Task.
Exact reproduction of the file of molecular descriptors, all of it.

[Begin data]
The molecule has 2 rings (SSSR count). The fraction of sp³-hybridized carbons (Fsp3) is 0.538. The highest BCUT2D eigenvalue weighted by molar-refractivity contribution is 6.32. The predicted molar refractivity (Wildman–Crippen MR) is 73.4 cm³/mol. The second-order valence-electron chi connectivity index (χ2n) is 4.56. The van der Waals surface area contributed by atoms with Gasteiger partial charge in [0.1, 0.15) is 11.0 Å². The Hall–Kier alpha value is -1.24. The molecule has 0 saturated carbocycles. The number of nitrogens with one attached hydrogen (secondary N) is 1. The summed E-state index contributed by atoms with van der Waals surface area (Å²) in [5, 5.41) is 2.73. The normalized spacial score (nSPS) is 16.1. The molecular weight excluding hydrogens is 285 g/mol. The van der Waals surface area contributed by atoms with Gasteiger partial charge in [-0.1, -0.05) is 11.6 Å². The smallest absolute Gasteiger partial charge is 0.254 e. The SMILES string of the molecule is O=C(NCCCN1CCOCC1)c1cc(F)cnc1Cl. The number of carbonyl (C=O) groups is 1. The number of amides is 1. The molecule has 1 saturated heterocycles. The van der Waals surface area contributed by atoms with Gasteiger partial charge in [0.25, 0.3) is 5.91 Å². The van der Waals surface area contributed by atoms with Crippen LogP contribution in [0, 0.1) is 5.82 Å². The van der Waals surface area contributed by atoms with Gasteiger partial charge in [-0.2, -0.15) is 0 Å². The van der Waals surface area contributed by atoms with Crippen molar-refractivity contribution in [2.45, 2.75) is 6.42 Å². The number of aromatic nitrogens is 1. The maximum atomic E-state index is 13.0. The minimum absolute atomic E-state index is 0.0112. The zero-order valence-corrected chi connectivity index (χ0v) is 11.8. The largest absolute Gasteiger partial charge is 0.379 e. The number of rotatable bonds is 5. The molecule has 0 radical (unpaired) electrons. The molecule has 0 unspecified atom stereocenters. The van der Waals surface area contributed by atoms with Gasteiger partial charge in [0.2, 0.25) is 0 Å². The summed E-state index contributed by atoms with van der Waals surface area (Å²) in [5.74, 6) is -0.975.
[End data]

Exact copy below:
The molecule has 2 rings (SSSR count). The fraction of sp³-hybridized carbons (Fsp3) is 0.538. The highest BCUT2D eigenvalue weighted by molar-refractivity contribution is 6.32. The predicted molar refractivity (Wildman–Crippen MR) is 73.4 cm³/mol. The second-order valence-electron chi connectivity index (χ2n) is 4.56. The van der Waals surface area contributed by atoms with Gasteiger partial charge in [0.1, 0.15) is 11.0 Å². The Hall–Kier alpha value is -1.24. The molecule has 0 saturated carbocycles. The number of nitrogens with one attached hydrogen (secondary N) is 1. The summed E-state index contributed by atoms with van der Waals surface area (Å²) in [5, 5.41) is 2.73. The normalized spacial score (nSPS) is 16.1. The molecular weight excluding hydrogens is 285 g/mol. The van der Waals surface area contributed by atoms with Gasteiger partial charge in [-0.1, -0.05) is 11.6 Å². The smallest absolute Gasteiger partial charge is 0.254 e. The SMILES string of the molecule is O=C(NCCCN1CCOCC1)c1cc(F)cnc1Cl. The number of carbonyl (C=O) groups is 1. The number of amides is 1. The molecule has 1 saturated heterocycles. The van der Waals surface area contributed by atoms with Gasteiger partial charge in [0.25, 0.3) is 5.91 Å². The van der Waals surface area contributed by atoms with Crippen LogP contribution in [0, 0.1) is 5.82 Å². The van der Waals surface area contributed by atoms with Gasteiger partial charge in [-0.2, -0.15) is 0 Å². The van der Waals surface area contributed by atoms with Crippen molar-refractivity contribution in [2.45, 2.75) is 6.42 Å². The number of aromatic nitrogens is 1. The maximum atomic E-state index is 13.0. The minimum absolute atomic E-state index is 0.0112. The zero-order valence-corrected chi connectivity index (χ0v) is 11.8. The largest absolute Gasteiger partial charge is 0.379 e. The number of rotatable bonds is 5. The molecule has 0 radical (unpaired) electrons. The molecule has 0 unspecified atom stereocenters. The van der Waals surface area contributed by atoms with Gasteiger partial charge in [0.2, 0.25) is 0 Å². The summed E-state index contributed by atoms with van der Waals surface area (Å²) in [5.74, 6) is -0.975.